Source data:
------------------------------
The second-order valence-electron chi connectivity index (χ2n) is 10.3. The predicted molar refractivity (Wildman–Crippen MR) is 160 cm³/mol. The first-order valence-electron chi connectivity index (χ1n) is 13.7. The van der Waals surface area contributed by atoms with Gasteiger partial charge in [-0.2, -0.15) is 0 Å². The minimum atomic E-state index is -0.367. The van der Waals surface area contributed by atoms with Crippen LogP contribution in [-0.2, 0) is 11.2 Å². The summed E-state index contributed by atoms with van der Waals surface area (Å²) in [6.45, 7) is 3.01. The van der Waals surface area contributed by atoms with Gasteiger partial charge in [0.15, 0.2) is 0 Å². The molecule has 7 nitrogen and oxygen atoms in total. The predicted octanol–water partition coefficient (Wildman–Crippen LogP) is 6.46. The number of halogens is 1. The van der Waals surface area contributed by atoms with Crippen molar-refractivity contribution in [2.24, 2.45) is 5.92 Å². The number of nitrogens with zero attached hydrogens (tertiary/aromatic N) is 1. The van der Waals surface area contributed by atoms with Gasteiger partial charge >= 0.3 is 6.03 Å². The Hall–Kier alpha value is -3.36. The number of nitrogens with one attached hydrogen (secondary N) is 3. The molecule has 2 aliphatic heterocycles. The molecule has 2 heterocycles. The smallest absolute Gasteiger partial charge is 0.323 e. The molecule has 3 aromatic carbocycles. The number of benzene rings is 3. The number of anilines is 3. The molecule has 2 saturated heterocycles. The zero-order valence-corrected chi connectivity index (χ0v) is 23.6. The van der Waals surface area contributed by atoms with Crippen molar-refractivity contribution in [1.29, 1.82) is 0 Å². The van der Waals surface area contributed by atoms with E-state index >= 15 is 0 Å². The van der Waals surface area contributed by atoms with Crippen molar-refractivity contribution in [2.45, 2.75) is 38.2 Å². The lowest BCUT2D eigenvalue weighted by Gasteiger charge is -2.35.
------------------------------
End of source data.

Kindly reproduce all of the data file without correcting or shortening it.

The second-order valence-electron chi connectivity index (χ2n) is 10.3. The predicted molar refractivity (Wildman–Crippen MR) is 160 cm³/mol. The first-order valence-electron chi connectivity index (χ1n) is 13.7. The van der Waals surface area contributed by atoms with Gasteiger partial charge in [-0.2, -0.15) is 0 Å². The minimum atomic E-state index is -0.367. The van der Waals surface area contributed by atoms with Crippen LogP contribution in [-0.2, 0) is 11.2 Å². The summed E-state index contributed by atoms with van der Waals surface area (Å²) in [6.45, 7) is 3.01. The van der Waals surface area contributed by atoms with Gasteiger partial charge in [0.15, 0.2) is 0 Å². The molecule has 7 nitrogen and oxygen atoms in total. The predicted octanol–water partition coefficient (Wildman–Crippen LogP) is 6.46. The number of halogens is 1. The van der Waals surface area contributed by atoms with Crippen molar-refractivity contribution in [2.24, 2.45) is 5.92 Å². The number of nitrogens with zero attached hydrogens (tertiary/aromatic N) is 1. The van der Waals surface area contributed by atoms with Gasteiger partial charge >= 0.3 is 6.03 Å². The Hall–Kier alpha value is -3.36. The number of nitrogens with one attached hydrogen (secondary N) is 3. The molecule has 2 aliphatic heterocycles. The molecule has 2 heterocycles. The smallest absolute Gasteiger partial charge is 0.323 e. The molecule has 3 aromatic carbocycles. The number of benzene rings is 3. The number of anilines is 3. The molecule has 2 saturated heterocycles. The zero-order valence-corrected chi connectivity index (χ0v) is 23.6. The van der Waals surface area contributed by atoms with Crippen molar-refractivity contribution in [1.29, 1.82) is 0 Å². The van der Waals surface area contributed by atoms with E-state index >= 15 is 0 Å². The van der Waals surface area contributed by atoms with Crippen molar-refractivity contribution in [2.45, 2.75) is 38.2 Å². The lowest BCUT2D eigenvalue weighted by Gasteiger charge is -2.35.